Another popular theory is known as ‘The 5 Factor Model’ which is regarded important and a core model by psychologists today. The 5 factors include, experience, conscientiousness, extraversion, agreeableness and neuroticism. To help remember this, it’s often shortened to the acronym ‘OCEAN’ and is used to measure and understand differences in our personality. This approach is completely different from The Four Temperaments as it doesn’t deal with internal factors. It was developed following the trait theory, meaning our personality can be categorised into individual factors. The trait theory takes a lexical approach meaning single adjectives or phrases alone can be used to describe personality or traits. The initial model was made in 1961 by Ernest Tupes and Raymond Christal but unfortunately this didn’t get any popularity until the 1980s. J.M. Digman developed this theory in 1990, with Lewis Goldberg extending it to its fullest. Research into the big 5 personality traits has developed over time, with things such as links to aggression being researched which is highly important today considering the UK has high crime rates, and violent crimes being up to its highest level in 7 years in Scotland. One particular study shows that openness and agreeableness were both directly and indirectly related to physical aggression but only indirectly related to violent behaviour. On the other hand, neuroticism was indirectly related to physical aggression through aggressive emotions but not violent behaviour.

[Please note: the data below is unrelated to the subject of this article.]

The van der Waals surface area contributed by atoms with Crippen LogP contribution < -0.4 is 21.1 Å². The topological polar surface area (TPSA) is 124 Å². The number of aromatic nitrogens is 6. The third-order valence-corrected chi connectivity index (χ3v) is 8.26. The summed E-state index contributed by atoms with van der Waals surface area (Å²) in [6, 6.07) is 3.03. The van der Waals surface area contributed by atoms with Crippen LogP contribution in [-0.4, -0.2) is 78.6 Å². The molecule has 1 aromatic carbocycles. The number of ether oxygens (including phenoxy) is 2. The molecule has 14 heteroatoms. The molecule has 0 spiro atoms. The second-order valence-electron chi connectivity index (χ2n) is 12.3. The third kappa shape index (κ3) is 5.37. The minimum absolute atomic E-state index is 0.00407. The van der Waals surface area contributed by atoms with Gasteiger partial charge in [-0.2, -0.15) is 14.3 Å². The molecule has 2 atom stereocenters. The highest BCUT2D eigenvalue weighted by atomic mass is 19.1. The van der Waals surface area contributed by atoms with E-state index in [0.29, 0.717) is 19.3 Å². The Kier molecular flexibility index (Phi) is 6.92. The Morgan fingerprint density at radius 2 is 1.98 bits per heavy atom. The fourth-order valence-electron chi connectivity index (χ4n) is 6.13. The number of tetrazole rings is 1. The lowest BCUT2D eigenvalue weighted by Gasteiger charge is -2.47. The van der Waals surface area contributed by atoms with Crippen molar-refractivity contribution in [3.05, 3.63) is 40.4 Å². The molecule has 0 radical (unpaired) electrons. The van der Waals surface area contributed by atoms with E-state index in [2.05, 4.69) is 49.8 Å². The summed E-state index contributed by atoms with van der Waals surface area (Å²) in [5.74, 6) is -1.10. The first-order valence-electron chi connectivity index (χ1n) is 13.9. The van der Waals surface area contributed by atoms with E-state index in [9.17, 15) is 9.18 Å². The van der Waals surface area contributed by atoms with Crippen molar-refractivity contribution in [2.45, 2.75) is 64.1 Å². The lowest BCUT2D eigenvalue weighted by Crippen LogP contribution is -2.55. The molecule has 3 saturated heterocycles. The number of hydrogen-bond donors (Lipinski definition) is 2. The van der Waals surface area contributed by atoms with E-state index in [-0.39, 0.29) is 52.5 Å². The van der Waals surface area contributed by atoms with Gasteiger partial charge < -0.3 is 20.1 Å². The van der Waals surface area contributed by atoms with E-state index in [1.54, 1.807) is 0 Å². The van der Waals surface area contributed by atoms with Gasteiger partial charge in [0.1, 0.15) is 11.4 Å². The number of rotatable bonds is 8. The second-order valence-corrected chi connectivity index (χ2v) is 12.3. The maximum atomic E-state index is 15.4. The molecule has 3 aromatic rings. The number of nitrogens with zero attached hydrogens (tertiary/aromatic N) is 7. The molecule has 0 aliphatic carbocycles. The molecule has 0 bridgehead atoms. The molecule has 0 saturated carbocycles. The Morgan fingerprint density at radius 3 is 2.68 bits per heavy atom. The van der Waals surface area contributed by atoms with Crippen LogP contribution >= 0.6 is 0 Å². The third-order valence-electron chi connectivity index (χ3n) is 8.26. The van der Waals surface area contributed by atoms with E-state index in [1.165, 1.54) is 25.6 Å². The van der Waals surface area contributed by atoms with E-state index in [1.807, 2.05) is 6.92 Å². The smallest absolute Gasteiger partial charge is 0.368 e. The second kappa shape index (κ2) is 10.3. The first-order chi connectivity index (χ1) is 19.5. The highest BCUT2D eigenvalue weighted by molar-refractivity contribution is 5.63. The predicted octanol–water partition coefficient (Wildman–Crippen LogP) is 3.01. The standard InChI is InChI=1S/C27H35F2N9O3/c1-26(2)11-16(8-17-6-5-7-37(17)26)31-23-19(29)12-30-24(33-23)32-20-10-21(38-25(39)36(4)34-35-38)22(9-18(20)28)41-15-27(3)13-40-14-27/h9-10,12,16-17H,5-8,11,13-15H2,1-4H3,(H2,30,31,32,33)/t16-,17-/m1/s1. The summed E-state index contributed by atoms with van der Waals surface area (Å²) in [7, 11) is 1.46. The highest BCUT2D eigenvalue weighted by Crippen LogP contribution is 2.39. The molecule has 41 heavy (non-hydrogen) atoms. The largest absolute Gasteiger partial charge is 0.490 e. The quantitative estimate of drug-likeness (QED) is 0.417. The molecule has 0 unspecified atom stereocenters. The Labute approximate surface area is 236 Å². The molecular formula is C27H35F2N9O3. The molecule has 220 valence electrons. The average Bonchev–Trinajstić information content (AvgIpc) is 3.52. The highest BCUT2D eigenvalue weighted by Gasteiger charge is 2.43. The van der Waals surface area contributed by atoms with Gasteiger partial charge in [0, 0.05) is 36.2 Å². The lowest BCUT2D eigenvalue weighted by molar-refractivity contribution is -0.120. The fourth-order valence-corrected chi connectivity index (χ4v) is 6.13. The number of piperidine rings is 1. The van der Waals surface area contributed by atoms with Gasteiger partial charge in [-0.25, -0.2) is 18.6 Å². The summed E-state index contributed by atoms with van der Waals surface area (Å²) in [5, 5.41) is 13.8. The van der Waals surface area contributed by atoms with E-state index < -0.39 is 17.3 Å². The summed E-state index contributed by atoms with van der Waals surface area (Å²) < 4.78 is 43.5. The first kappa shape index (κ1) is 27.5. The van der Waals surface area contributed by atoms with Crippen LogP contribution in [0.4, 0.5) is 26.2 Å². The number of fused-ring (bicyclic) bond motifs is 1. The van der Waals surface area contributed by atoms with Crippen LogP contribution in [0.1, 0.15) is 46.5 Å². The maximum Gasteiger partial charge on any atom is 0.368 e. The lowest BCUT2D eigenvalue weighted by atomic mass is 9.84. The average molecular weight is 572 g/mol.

Comparing this to ‘The Four Temperaments,’ psychology has developed a lot over time. In Ancient Greek time people focused more on internal factors which would lead to why a person is the way they are and they lacked scientific knowledge. In modern time, in ideas such as traits and ‘The 5 factor Model’ it is understood that both genetic and environmental factors affect how we act, feel and behave. Nowadays, we also have more resources and have a lot more research done to help support our theories. With science to back us up it’s much easier to have a solid idea with supporting evidence. However, there is also criticisms of the Five Factor Model. In the five factor test, it’s easy to mark your answers corresponding to what personality type you want. Another problem is that people don’t act consistently in every situation, we often change our behaviours based on our environment and who we are with. This shows there’s still some development needed in this test to get accurate results. Putting aside these criticisms, these tests can be helpful in the real world in situations such as job interviews where some places require you to take a personality test such as the 5 Factor Model to evaluate your suitability for the role.